All Things Considered on WLRN

Melissa Block and Robert Siegel

In-depth reporting and transformed the way listeners understand current events and view the world. Every weekday, hear two hours of breaking news mixed with compelling analysis, insightful commentaries, interviews, and special - sometimes quirky - features.

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Humans
5:00 pm
Sun May 18, 2014

The First American Teenager, Millennia-Old And Underwater

Originally published on Sun May 18, 2014 6:28 pm

Transcript

TESS VIGELAND, HOST:

From the studios of NPR West in Culver City, California it's ALL THINGS CONSIDERED. I'M Tess Vigeland. Let us contemplate the American teenage girl, perhaps the very first one. Apparently, there's been some scientific debate about who she is and whether she hails from the same gene sequence as what we think of as the first Americans, American Indians. And when I say gene sequence, we're not talking about Skinnies from Urban Outfitters. NPR's science correspondent Joe Palca has the story of a very old American teenage identity crisis.

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Asia
5:00 pm
Sun May 18, 2014

In Sea Change Election, Young India Ushers In A New Political Era

Originally published on Sun May 18, 2014 6:28 pm

Transcript

TESS VIGELAND, HOST:

It's ALL THINGS CONSIDERED from NPR West. I'm Tess Vigeland in for Arun Rath. This week, Narendra Modi and his BJP party won India's general election in a landslide. Modi's historic victory upends years of political domination by the Gandhi family, which has been a ruling power since India's independence. NPR's Julie McCarthy is in New Delhi, and I asked her what Modi's election says about the kind of country India is now?

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Music Interviews
5:00 pm
Sun May 18, 2014

Six Decades Later, A Long-Lost Hank Williams Recording Resurfaces

Originally published on Mon May 19, 2014 1:35 pm

Transcript

TESS VIGELAND, HOST:

All right. If you're just joining us, it's ALL THINGS CONSIDERED from NPR West. I'm Tess Vigeland.

(SOUNDBITE OF ARCHIVE RADIO BROADCAST)

UNIDENTIFIED MAN: It's "The Garden Spot" Program presenting the songs of Hank Williams.

VIGELAND: Let's travel back for a few minutes to the year 1950.

(SOUNDBITE OF MUSIC)

HANK WILLIAMS: (Singing) Hello, everybody, Garden Spot is on the air. So just relax and listen in your easy rocking chair.

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The New And The Next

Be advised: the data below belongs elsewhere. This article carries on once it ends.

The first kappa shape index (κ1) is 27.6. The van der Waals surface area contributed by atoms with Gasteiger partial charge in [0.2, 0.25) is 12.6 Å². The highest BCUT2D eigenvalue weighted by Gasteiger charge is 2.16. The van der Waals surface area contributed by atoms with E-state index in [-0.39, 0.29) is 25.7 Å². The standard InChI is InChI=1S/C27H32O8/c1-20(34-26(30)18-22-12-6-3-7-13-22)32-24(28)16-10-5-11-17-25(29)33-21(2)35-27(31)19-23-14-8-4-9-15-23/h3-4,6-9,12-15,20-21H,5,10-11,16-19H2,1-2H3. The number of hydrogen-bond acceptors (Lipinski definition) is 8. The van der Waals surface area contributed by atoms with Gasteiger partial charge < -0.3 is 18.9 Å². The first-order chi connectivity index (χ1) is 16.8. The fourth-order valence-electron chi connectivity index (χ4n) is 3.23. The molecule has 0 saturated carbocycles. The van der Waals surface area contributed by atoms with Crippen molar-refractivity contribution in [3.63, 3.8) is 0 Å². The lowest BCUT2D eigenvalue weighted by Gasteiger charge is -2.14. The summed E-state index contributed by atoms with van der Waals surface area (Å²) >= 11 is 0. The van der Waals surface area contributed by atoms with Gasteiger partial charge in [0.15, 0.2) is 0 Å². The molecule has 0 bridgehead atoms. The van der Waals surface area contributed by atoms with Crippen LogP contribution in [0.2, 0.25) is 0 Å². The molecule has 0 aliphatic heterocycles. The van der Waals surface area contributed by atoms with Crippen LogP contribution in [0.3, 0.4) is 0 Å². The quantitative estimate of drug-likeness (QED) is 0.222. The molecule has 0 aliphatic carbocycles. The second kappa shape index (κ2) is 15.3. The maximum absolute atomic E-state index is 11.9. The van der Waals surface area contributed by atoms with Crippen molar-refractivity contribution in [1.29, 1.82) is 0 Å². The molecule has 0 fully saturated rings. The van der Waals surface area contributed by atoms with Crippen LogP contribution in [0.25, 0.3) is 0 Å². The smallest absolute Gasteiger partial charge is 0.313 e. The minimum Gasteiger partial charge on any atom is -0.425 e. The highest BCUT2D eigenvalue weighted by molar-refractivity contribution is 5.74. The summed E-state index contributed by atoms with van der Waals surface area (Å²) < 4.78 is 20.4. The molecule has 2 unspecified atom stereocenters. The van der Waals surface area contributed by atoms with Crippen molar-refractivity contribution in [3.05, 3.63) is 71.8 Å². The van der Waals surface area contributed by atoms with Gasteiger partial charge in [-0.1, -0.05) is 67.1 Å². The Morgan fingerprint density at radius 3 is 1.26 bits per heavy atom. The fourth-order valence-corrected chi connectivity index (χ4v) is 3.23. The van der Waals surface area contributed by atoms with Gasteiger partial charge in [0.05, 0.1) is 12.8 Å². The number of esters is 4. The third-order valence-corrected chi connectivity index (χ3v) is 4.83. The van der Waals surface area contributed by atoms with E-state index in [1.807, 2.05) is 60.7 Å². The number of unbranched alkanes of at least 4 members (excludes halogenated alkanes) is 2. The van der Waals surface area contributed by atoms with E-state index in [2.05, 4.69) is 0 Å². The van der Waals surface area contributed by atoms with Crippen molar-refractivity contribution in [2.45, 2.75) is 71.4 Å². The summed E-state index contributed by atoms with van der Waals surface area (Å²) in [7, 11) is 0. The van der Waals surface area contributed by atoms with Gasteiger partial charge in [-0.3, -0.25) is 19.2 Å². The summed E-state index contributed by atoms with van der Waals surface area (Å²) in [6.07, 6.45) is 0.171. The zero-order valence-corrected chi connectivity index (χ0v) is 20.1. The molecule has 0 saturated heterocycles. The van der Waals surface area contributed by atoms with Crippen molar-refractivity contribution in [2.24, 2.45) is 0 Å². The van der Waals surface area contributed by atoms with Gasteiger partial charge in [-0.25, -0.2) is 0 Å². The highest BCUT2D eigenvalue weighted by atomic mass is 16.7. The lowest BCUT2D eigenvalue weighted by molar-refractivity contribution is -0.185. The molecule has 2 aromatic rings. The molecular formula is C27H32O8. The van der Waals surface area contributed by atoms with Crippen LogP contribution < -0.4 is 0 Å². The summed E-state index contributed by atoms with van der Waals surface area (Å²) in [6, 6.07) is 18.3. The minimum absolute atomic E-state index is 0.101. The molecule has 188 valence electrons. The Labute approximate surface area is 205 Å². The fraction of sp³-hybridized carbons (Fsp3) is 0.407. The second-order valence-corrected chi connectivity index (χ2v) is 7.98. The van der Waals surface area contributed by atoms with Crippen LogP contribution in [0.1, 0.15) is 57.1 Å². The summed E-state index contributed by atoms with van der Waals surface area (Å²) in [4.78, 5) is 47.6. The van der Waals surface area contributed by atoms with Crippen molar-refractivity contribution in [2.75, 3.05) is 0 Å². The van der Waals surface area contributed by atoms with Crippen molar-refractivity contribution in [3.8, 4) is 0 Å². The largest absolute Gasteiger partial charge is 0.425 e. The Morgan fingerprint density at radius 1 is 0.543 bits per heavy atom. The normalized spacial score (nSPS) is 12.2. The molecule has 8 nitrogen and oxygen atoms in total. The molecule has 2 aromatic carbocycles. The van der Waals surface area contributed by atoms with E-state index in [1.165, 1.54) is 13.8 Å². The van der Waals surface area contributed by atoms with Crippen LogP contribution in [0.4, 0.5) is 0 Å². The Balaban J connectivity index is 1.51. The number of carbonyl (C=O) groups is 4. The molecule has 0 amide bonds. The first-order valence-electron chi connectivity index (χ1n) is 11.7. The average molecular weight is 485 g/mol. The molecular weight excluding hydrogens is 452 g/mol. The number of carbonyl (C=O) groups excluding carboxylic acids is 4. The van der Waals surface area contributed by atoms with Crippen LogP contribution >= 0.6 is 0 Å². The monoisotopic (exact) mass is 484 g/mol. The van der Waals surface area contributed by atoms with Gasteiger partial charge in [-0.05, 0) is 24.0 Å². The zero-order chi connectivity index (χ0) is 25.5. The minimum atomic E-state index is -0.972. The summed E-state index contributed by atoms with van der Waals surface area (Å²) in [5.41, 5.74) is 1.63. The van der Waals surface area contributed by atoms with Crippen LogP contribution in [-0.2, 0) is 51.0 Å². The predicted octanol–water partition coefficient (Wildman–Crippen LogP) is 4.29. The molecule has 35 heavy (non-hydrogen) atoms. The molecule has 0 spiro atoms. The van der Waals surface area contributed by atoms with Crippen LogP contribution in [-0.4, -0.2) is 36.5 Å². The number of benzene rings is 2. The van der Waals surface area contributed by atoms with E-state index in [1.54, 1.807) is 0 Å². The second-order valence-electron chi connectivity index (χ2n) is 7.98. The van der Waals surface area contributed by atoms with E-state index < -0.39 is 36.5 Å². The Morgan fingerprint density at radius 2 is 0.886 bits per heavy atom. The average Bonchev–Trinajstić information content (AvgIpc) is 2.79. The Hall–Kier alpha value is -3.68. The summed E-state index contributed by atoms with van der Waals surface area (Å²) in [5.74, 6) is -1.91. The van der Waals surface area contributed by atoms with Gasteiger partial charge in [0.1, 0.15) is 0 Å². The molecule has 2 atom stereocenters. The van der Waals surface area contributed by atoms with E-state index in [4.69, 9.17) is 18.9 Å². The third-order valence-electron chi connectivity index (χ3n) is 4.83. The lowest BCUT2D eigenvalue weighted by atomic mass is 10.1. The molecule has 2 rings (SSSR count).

6:53 pm
Sat May 17, 2014

Shifting Images: Cleaning Up Amsterdam And Controversial Art

Originally published on Mon May 19, 2014 1:06 pm

Transcript

TESS VIGELAND, HOST:

It is time for The New and The Next.

(SOUNDBITE OF MUSIC)

VIGELAND: Eugene Robinson is the deputy editor of the online magazine Ozy. And he's filling in for Carlos Watson this week as we talk about what's new and what's next. Welcome back, Eugene.

EUGENE WATSON: Hey, thanks for having me, Tess.

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Your Money
6:29 pm
Sat May 17, 2014

In 'Clash Of The Financial Pundits,' Clarity For The Investor?

It's one thing to listen to financial pundits for insight. It's another to act on their advice.
iStockphoto

Originally published on Wed June 11, 2014 2:51 pm

Millions of Americans get financial advice from pundits on talk radio and cable television.

Since the 2008 financial crisis, many of those pundits have gotten a bad name for failing to warn investors about the crash. Yet public frustration has done little to hurt the financial media industry as a whole.

In their new book, Clash of the Financial Pundits, Joshua Brown and Jeff Macke argue that financial punditry is not going anywhere; it's been around as long as there have been economies.

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Religion
5:07 pm
Sat May 17, 2014

Southern Baptist Leaders Seek Softer Approach To Homosexuality

Pastor Jimmy Scroggins (right) tells other Southern Baptist leaders to be compassionate to gay people during a leadership summit in April.
ERLC Leadership Summit/Flickr

Originally published on Sat May 17, 2014 6:29 pm

Some Christian denominations around the U.S. have been slowly warming to the idea of gay marriage. A few have even made an about-face.

Not so with the country's largest protestant group, Southern Baptists. The Southern Baptist Convention still preaches that marriage can only be between one man and one woman. But some pastors are softening their message.

A Change Of Tone

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Shots - Health News
5:07 pm
Sat May 17, 2014

Filtering A New Idea: A Book That's Educational And 'Drinkable'

Contaminated water can spread diseases like cholera and typhoid. A new project aims to provide water filters in the form of an educational book.
Soe Than Win AFP/Getty Images

Originally published on Sat May 17, 2014 10:32 pm

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U.S.
5:07 pm
Sat May 17, 2014

Veterans Advocate Says He Fears Loss Of Faith In VA